How to be kind to hung over people

Wish you a very happy new year! May all your dreams come true this year!

Wish we all show more kindness to each other this year. I received exactly one email from a dear reader – Aarthi about my kindness challenge who rightly pointed out that people might not be comfortable sharing their stories of kindness, in blowing their own trumpet. She also suggested that it might be easier instead to share stories of kindness that they have experienced from others. I think that’s a great idea too. I am still open to highlighting stories of kindness in this space, whether given or experienced. So please feel free to share your stories with me; you can mail me at Jayanthi.padmanabhan@gmail.com.

hung over clipart

In the meantime until the kindness stories start pouring in, I thought I’d pepper the series with a “How to be kind to x” post each week. This week it is all about being kind to hung over people. Let’s jump right in:

How to be kind to hung over people

  1. Hung over people are in a bad state. They’re already regretting the previous night. Harder than being hung over is pretending not to be. So please make it a little easier and save the sermon for later. 
    • If you’re the spouse, parent, child or sibling please wait for the next day to say anything.
    • If you’re anybody else, it’s not your business. Avoid judging them by way of innocent sounding questions about their family, kids, drinking habits and such. You need not approve of any of those.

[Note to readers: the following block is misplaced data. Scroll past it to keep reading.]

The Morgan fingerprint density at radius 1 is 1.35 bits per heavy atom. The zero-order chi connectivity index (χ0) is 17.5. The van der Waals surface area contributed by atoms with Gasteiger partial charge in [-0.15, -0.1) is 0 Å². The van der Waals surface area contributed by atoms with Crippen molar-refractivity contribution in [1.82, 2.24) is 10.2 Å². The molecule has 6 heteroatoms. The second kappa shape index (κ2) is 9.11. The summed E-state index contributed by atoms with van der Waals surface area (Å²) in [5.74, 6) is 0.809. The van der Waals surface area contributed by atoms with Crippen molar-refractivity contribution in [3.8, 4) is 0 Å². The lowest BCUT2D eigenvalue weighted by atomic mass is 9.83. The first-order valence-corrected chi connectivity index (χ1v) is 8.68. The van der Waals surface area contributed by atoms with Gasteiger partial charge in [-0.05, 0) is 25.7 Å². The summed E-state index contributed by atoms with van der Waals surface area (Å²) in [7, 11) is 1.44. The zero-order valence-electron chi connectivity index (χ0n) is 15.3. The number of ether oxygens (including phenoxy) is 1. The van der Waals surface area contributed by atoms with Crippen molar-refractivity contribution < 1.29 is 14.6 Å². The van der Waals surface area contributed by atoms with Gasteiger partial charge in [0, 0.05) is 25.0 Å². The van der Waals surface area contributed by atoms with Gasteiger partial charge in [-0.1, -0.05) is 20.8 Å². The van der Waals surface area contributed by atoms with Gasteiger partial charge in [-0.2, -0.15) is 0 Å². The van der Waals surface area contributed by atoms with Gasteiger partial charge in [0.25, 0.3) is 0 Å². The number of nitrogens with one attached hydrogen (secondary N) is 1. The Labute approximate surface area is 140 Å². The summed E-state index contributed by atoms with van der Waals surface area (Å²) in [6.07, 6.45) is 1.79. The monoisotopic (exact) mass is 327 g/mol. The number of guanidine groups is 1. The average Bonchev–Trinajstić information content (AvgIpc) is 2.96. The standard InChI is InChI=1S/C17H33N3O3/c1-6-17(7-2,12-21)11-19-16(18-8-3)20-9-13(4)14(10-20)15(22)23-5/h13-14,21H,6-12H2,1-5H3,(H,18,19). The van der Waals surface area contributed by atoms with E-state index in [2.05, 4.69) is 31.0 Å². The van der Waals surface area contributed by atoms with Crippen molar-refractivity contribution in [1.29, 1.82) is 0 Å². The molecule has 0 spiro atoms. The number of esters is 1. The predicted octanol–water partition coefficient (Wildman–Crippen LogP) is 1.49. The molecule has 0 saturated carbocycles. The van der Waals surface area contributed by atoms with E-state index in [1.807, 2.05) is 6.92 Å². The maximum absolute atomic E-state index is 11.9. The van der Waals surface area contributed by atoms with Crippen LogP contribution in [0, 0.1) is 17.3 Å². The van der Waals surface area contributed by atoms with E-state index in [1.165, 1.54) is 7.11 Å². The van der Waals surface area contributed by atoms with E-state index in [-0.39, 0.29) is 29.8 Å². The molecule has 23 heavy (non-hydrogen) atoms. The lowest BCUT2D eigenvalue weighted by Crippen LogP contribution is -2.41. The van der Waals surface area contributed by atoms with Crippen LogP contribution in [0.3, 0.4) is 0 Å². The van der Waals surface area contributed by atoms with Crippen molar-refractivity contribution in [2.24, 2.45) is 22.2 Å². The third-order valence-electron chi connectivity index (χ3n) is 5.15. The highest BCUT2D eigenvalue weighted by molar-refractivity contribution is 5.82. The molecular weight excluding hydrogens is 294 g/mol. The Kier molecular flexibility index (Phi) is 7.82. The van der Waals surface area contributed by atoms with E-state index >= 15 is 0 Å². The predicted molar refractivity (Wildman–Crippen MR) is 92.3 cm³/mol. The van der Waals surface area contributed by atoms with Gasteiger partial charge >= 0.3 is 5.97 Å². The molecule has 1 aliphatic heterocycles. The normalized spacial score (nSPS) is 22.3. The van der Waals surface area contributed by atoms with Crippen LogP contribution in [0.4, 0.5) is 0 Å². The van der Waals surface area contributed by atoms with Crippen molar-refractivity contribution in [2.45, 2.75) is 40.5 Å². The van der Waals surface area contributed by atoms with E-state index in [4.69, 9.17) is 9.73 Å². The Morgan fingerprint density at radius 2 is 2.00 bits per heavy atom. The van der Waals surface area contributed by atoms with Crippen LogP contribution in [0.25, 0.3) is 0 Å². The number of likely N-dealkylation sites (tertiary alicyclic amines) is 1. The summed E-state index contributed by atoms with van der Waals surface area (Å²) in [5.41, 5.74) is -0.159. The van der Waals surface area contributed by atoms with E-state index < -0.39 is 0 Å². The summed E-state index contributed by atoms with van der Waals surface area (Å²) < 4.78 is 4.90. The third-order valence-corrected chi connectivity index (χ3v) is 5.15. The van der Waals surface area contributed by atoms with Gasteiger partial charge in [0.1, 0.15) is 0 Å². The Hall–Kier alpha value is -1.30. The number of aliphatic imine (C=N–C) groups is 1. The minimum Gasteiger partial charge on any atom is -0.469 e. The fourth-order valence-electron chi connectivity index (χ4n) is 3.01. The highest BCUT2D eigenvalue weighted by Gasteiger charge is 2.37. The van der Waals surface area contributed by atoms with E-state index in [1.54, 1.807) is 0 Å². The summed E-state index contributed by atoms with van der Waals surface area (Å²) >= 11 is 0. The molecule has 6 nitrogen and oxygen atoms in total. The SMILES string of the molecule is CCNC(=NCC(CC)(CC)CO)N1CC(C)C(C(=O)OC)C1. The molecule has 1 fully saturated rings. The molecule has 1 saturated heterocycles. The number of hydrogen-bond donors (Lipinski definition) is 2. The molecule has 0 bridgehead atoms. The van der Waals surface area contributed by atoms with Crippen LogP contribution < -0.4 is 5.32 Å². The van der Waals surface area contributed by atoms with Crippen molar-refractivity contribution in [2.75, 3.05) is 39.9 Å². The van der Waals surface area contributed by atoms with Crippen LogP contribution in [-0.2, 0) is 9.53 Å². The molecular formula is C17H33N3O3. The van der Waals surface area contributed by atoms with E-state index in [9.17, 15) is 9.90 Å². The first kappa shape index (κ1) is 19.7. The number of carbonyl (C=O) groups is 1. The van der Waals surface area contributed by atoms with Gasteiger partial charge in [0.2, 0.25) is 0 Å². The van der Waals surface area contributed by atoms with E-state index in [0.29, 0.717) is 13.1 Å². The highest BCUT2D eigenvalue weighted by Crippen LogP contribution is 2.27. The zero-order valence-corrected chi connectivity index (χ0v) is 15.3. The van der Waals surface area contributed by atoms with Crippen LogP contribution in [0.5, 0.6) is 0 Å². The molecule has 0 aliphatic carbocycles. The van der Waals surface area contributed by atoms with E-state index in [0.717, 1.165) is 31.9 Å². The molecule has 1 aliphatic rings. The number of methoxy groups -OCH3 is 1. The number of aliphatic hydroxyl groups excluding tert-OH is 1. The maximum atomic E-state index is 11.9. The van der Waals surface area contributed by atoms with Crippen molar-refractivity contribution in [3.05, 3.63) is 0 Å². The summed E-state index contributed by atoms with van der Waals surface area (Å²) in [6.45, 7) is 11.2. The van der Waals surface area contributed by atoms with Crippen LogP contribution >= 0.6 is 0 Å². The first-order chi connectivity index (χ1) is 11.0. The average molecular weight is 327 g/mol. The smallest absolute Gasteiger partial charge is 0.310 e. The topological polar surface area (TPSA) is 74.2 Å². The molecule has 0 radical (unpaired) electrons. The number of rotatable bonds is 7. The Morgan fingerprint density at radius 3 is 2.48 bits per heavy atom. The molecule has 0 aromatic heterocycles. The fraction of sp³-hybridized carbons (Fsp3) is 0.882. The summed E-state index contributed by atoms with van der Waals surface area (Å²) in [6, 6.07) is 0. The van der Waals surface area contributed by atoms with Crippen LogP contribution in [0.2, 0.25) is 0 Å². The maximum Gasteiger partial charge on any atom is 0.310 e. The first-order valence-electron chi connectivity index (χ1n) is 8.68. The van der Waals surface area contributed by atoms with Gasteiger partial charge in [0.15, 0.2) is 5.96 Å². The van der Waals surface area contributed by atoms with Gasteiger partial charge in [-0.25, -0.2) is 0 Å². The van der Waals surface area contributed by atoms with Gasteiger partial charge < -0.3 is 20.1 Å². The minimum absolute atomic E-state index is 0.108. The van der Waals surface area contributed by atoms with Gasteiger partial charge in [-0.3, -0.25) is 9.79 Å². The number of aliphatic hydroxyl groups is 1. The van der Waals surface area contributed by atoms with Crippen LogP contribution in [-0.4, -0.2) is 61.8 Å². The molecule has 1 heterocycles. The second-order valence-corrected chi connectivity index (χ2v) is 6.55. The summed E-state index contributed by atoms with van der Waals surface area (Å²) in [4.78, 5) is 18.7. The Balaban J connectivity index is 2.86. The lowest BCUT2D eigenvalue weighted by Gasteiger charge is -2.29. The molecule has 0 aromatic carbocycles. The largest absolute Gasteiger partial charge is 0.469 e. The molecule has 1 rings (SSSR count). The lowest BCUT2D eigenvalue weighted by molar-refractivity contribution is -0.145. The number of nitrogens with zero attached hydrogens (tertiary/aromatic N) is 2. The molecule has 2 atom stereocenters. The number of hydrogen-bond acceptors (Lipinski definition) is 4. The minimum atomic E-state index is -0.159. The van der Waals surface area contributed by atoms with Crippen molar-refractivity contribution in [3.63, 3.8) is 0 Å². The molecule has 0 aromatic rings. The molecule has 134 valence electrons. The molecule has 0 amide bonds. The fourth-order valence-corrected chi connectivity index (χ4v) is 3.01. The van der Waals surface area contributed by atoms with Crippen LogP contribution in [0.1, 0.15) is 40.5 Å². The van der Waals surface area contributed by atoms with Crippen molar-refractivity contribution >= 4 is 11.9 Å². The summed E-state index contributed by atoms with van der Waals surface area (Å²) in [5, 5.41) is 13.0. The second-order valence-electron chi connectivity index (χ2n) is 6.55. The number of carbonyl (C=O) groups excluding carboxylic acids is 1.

• If the hungover person is a woman, avoid snide remarks trying to shame her. It is still not your business. Avoid judging her by way of innocent sounding questions about her family, kids, drinking habits and such. You need not approve of any of those.
  2. Draw the blinds. Provide some food, a big jug of water, a combiflam or the preferred tablet for headache and let them sleep in. Give them their sunglasses if they find it too bright when moving around the house.
  3. If possible, cover for them. Try to take care of their chores or commitments for the day.
  4. Lend a patient ear if they want to explain or talk about the previous day. Hear completely and try not to say what you would have done in the situation.
  5. When they’ve recovered, objectively list out your problems, your expectations and a working plan for the future. Don’t expect to agree on everything. Your goal should not be to change the person because nobody can change anybody. Your goal should only be to see how comfortable you can make it for yourself. 

Please share your tips on how best to be kind to hung over people. I’d love to hear.

Let me know who else needs a dose of kindness and I’ll try to cover them in this series. Stay happy and stay kind!

Print Friendly, PDF & Email

Leave a Reply